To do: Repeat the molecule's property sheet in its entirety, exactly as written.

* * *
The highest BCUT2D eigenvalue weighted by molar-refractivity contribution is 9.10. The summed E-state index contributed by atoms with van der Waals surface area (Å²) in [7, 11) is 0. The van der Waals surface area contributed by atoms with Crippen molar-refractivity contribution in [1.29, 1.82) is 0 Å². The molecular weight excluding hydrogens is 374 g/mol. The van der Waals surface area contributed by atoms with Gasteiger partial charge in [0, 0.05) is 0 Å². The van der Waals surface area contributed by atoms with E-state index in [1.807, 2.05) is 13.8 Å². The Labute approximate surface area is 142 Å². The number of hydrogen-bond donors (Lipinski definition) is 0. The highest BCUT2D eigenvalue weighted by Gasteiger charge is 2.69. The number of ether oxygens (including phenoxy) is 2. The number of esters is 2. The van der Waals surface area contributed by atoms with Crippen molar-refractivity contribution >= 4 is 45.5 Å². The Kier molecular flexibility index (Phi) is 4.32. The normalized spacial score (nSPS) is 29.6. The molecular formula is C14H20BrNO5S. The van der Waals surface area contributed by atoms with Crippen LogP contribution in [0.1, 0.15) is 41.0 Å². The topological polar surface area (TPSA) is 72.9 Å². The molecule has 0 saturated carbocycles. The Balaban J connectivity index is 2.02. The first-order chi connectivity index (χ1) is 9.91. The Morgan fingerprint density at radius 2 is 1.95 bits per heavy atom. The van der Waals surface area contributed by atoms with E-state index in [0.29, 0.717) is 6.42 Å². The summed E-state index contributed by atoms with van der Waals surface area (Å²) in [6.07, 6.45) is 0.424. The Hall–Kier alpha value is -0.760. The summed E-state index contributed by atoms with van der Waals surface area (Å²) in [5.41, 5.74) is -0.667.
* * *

The highest BCUT2D eigenvalue weighted by molar-refractivity contribution is 9.10. The summed E-state index contributed by atoms with van der Waals surface area (Å²) in [7, 11) is 0. The van der Waals surface area contributed by atoms with Crippen molar-refractivity contribution in [1.29, 1.82) is 0 Å². The molecular weight excluding hydrogens is 374 g/mol. The van der Waals surface area contributed by atoms with Gasteiger partial charge in [0, 0.05) is 0 Å². The van der Waals surface area contributed by atoms with E-state index in [1.807, 2.05) is 13.8 Å². The Labute approximate surface area is 142 Å². The number of hydrogen-bond donors (Lipinski definition) is 0. The highest BCUT2D eigenvalue weighted by Gasteiger charge is 2.69. The number of ether oxygens (including phenoxy) is 2. The number of esters is 2. The van der Waals surface area contributed by atoms with Crippen molar-refractivity contribution >= 4 is 45.5 Å². The Kier molecular flexibility index (Phi) is 4.32. The normalized spacial score (nSPS) is 29.6. The molecular formula is C14H20BrNO5S. The van der Waals surface area contributed by atoms with Crippen LogP contribution in [0.1, 0.15) is 41.0 Å². The topological polar surface area (TPSA) is 72.9 Å². The molecule has 0 saturated carbocycles. The Balaban J connectivity index is 2.02. The first-order chi connectivity index (χ1) is 9.91. The Morgan fingerprint density at radius 2 is 1.95 bits per heavy atom. The van der Waals surface area contributed by atoms with E-state index in [0.29, 0.717) is 6.42 Å². The summed E-state index contributed by atoms with van der Waals surface area (Å²) in [6.07, 6.45) is 0.424. The Hall–Kier alpha value is -0.760. The summed E-state index contributed by atoms with van der Waals surface area (Å²) in [5.41, 5.74) is -0.667.